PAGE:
|Publication Date||June 25, 2012|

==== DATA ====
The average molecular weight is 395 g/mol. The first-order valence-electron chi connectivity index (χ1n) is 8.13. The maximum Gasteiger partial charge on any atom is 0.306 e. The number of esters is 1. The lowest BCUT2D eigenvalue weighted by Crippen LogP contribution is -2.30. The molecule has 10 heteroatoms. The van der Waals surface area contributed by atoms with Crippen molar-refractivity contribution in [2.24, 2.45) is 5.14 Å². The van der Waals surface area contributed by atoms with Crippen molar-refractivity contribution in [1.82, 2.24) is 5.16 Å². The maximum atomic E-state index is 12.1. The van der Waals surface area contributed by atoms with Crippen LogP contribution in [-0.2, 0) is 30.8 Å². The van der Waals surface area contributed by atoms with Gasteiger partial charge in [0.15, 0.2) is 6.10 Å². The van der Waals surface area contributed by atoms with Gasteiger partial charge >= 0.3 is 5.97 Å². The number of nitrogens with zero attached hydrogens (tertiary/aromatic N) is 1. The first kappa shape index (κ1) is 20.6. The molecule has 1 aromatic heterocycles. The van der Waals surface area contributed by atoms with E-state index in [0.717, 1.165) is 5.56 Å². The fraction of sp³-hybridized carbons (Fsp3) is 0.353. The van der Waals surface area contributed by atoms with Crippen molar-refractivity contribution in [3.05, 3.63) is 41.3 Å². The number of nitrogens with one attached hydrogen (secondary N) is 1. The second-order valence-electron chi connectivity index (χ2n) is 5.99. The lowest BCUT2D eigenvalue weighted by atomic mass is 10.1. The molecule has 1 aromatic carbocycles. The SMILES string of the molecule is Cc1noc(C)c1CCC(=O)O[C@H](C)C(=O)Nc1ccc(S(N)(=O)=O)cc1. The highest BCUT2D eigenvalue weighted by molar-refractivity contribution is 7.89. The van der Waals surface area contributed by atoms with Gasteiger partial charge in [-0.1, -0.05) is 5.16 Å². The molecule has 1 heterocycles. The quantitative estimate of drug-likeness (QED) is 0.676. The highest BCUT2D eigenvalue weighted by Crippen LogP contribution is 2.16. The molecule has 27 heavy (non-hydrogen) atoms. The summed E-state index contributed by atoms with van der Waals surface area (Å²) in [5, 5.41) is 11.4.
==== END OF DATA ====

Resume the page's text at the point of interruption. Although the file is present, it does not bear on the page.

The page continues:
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This historic book may have numerous typos and missing text. Purchasers can download a free scanned copy of the original book (without typos) from the publisher. Not indexed. Not illustrated. 1810 edition. Excerpt: ...expressed to them: Now therefore ye are accursed; and there shall none of you befreed from being bond-men K Had the Gibeonites treated openly and uprightly with the Israel Josh. ix. 22. h Josh. x. 25. 4 Ver. 7. 1 Ver. 26, 27. c Vid. quæ sup. k Numb, xxvii. 5. ix. 8. Josh. ix. 23. 1 Josh. ix. 23. I Ver. 24. ites, I imagine there was nothing in the law that would have prevented their being received upon such terms as that, after some generations, their children might have come into the congregation, and been free in Israel m. When the Canaanites heard that the inhabitants of Gibeon were gone over to the Israelites, they were uneasy at it: such a defection from their common cause gave them new fears; for Gibeon was a large and powerful city11. However, they resolved to take measures to deter other towns from following this example, and to defeat Joshua of the additional strength which the Gibeonites might be to him. And for this end they immediately marched their forces, under the command of five of their kings, against the Gibeonites0: the Gibeonites sent unto Gilgal to Joshua for succour P: Jolliua with his army soon came to their relief, and obtained an entire victory over the five kings, took them all prisoners, and put them to deaths. Two very great miracles attended the battle this day, fought between the Canaanites and the Israelites: one, that God was pleased by a storm of hailstones to kill more of the enemy than fell by the sword of the Israelites r; the other, that, at the word of Joshua, the sun and moon were seen to stand still for near a whole day, to afford the Israelites a continuance of daylight to pursue their victory S. It is obvious to observe, how remarkably pertinent both these miracles were to the circumstances of the...